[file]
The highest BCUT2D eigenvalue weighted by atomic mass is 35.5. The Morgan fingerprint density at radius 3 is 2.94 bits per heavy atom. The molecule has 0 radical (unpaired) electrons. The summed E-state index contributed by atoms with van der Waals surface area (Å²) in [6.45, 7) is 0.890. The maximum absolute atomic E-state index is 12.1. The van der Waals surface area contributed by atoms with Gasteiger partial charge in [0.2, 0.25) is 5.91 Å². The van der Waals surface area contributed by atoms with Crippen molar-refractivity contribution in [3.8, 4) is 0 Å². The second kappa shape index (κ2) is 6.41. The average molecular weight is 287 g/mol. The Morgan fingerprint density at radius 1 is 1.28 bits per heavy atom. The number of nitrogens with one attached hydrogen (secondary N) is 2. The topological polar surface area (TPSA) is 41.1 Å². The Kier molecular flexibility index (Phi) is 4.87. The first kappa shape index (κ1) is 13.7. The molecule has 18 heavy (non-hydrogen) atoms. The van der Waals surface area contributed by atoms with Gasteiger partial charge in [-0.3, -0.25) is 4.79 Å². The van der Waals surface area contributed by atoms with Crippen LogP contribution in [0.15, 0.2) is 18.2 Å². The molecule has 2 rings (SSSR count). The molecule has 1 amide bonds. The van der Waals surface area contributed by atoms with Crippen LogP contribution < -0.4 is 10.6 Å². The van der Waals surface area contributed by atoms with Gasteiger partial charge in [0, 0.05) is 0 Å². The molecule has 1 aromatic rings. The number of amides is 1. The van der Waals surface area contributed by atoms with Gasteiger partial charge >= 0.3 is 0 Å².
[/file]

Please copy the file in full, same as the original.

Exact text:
The highest BCUT2D eigenvalue weighted by atomic mass is 35.5. The Morgan fingerprint density at radius 3 is 2.94 bits per heavy atom. The molecule has 0 radical (unpaired) electrons. The summed E-state index contributed by atoms with van der Waals surface area (Å²) in [6.45, 7) is 0.890. The maximum absolute atomic E-state index is 12.1. The van der Waals surface area contributed by atoms with Gasteiger partial charge in [0.2, 0.25) is 5.91 Å². The van der Waals surface area contributed by atoms with Crippen molar-refractivity contribution in [3.8, 4) is 0 Å². The second kappa shape index (κ2) is 6.41. The average molecular weight is 287 g/mol. The Morgan fingerprint density at radius 1 is 1.28 bits per heavy atom. The number of nitrogens with one attached hydrogen (secondary N) is 2. The topological polar surface area (TPSA) is 41.1 Å². The Kier molecular flexibility index (Phi) is 4.87. The first kappa shape index (κ1) is 13.7. The molecule has 18 heavy (non-hydrogen) atoms. The van der Waals surface area contributed by atoms with Gasteiger partial charge in [-0.3, -0.25) is 4.79 Å². The van der Waals surface area contributed by atoms with Crippen LogP contribution in [0.15, 0.2) is 18.2 Å². The molecule has 2 rings (SSSR count). The molecule has 1 amide bonds. The van der Waals surface area contributed by atoms with Crippen LogP contribution < -0.4 is 10.6 Å². The van der Waals surface area contributed by atoms with Gasteiger partial charge in [0, 0.05) is 0 Å². The molecule has 1 aromatic rings. The number of amides is 1. The van der Waals surface area contributed by atoms with Gasteiger partial charge >= 0.3 is 0 Å².